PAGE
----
Literary and Cultural Representations of the Irish Family
Edited By Yvonne O'Keeffe and Claudia Reese
This collection of essays explores literary and cultural representations of the Irish family, questioning the validity of traditional familial structures as well as exploring newer versions of the Irish family emerging in more recent cultural representations. In addition to redefinitions of the nuclear family, the book also considers aspects of family constructions in Irish nationalist discourse, such as the symbolic use of the family and the interaction and conflict between private and public roles. The works and authors discussed range from Famine fiction, Samuel Beckett, Mary Lavin and John McGahern to Anne Enright, Colm Tóibín and Hugo Hamilton.
Julie Bates Beckett’s Maternal Miscellany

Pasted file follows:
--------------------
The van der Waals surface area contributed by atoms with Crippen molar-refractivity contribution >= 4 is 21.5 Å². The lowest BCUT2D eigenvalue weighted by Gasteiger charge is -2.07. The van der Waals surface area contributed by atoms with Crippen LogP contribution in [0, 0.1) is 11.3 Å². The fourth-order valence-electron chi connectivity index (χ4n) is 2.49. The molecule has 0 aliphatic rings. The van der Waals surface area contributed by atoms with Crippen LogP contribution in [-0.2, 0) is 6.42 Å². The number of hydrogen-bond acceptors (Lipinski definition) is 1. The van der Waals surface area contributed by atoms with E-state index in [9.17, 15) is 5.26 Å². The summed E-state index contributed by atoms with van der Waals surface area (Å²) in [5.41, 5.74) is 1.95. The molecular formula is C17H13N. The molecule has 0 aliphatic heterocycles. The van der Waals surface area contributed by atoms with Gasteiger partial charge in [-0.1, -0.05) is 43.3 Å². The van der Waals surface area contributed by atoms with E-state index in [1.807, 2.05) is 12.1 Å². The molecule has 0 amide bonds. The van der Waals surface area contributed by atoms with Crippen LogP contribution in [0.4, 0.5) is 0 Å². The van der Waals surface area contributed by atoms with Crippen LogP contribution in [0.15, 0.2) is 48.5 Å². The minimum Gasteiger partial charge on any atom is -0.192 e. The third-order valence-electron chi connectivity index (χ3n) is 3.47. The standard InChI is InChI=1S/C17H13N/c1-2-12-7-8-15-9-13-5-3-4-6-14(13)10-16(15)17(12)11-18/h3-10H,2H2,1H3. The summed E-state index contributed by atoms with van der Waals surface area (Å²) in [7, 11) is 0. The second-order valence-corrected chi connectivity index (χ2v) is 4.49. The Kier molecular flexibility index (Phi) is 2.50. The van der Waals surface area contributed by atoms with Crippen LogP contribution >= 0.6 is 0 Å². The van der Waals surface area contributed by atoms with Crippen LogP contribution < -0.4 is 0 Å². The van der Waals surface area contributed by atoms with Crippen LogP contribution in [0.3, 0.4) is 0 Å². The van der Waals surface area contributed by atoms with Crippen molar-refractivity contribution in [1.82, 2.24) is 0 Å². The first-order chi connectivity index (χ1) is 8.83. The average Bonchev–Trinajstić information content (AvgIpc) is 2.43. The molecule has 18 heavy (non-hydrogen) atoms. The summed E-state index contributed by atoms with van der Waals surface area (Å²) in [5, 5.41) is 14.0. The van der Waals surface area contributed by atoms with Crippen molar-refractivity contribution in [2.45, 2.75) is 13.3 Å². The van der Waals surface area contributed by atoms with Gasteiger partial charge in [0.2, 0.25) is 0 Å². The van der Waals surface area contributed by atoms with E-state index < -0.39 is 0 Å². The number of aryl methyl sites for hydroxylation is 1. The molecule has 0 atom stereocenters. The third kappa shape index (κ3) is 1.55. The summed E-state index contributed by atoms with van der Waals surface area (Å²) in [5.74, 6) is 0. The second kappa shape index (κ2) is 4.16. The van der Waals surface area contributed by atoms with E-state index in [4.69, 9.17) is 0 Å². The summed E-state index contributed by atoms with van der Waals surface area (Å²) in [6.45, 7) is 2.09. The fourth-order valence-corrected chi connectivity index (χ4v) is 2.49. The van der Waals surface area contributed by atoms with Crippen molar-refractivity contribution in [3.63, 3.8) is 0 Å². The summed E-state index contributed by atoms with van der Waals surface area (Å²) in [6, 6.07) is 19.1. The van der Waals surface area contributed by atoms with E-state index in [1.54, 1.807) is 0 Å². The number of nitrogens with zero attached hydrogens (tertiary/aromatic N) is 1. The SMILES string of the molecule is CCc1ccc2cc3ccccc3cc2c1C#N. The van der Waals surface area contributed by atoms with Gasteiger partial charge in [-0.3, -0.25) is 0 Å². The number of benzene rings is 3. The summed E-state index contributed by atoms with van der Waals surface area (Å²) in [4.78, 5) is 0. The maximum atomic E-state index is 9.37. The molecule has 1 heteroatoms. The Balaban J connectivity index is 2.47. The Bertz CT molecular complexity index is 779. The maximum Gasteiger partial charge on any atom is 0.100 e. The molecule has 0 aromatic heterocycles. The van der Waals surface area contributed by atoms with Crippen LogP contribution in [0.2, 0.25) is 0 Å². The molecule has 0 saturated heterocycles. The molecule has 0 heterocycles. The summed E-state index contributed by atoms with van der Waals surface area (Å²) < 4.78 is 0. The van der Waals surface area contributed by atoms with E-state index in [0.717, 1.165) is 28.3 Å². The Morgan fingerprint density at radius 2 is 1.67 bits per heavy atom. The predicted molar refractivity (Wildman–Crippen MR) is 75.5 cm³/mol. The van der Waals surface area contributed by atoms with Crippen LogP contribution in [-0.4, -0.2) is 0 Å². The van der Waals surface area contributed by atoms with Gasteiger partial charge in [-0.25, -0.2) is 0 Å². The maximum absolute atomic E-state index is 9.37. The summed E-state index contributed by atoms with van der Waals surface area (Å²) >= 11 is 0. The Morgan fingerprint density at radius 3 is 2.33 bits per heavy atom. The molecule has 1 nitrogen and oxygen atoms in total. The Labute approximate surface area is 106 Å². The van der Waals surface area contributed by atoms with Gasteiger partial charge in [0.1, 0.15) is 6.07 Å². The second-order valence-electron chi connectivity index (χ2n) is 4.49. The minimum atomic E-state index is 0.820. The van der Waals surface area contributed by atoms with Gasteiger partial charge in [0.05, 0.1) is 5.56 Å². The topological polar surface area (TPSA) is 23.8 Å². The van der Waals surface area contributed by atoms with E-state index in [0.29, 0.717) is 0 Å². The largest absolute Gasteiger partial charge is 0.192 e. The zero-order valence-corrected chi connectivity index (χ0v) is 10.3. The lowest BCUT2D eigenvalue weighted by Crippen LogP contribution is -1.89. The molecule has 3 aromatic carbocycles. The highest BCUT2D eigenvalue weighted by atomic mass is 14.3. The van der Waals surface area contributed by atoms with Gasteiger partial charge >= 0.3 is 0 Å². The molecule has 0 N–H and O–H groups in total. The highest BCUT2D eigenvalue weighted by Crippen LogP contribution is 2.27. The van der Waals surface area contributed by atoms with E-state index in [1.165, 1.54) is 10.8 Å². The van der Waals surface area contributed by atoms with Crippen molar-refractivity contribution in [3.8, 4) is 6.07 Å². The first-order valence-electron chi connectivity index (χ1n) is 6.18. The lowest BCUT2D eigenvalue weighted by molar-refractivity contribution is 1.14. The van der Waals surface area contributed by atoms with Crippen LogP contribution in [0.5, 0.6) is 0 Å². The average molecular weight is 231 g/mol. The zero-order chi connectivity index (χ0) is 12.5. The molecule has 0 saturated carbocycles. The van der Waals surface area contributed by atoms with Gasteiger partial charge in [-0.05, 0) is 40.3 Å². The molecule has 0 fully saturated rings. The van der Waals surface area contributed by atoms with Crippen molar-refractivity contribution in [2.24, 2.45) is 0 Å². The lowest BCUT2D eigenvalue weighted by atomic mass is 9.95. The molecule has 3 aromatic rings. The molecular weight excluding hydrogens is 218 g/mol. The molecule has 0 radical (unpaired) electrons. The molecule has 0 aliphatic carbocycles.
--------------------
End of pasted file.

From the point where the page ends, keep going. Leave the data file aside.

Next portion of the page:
Beckett’s imagination of the family surfaces metonymically in a set of obsessively recurring objects that draw upon the wardrobes, possessions and personalities of his own parents. Many male characters are dressed in the shabby greatcoat worn by Beckett’s father, and he also clears a space in his writing for certain objects indelibly associated with his mother. Close study of these maternal objects undermines the prevailing critical presumption of two distinct phases in Beckett’s representation of women: the caustic misogyny of his early and mid-period fiction supplanted by a project of staging the female in a way that challenges the traditionally pos- ited male gaze and suggests that such an evaluation of the place of mothers in Beckett’s work is inadequate.1 Beckett’s singular maternal portraits are organised around the hats, beds and rocking chairs based on those of his own mother. Wide-brimmed hats of bizarre and often elaborate design shield the eyes and convey the strident and mysterious personality of his maternal characters. Such hats suggest an eccentric, remote figure, whose indomitable and oppressive spirit is inscribed in enclosing spaces and strange objects: the privileged sites of her bed and rocking chair embrace the entire body. The comple- mentary objects of beds and rocking chairs eloquently express Beckett’s complicated representation of motherhood. If maternal life-giving power is 1 See, for example: Steven Connor, Samuel Beckett: Repetition, Theory and Text (Oxford: Blackwell, 1988), especially pp. 199–202; Chris Ackerley, ‘Lassata Sed: Samuel Beckett’s Portraits of his Fair to Middling Women’, Samuel Beckett...
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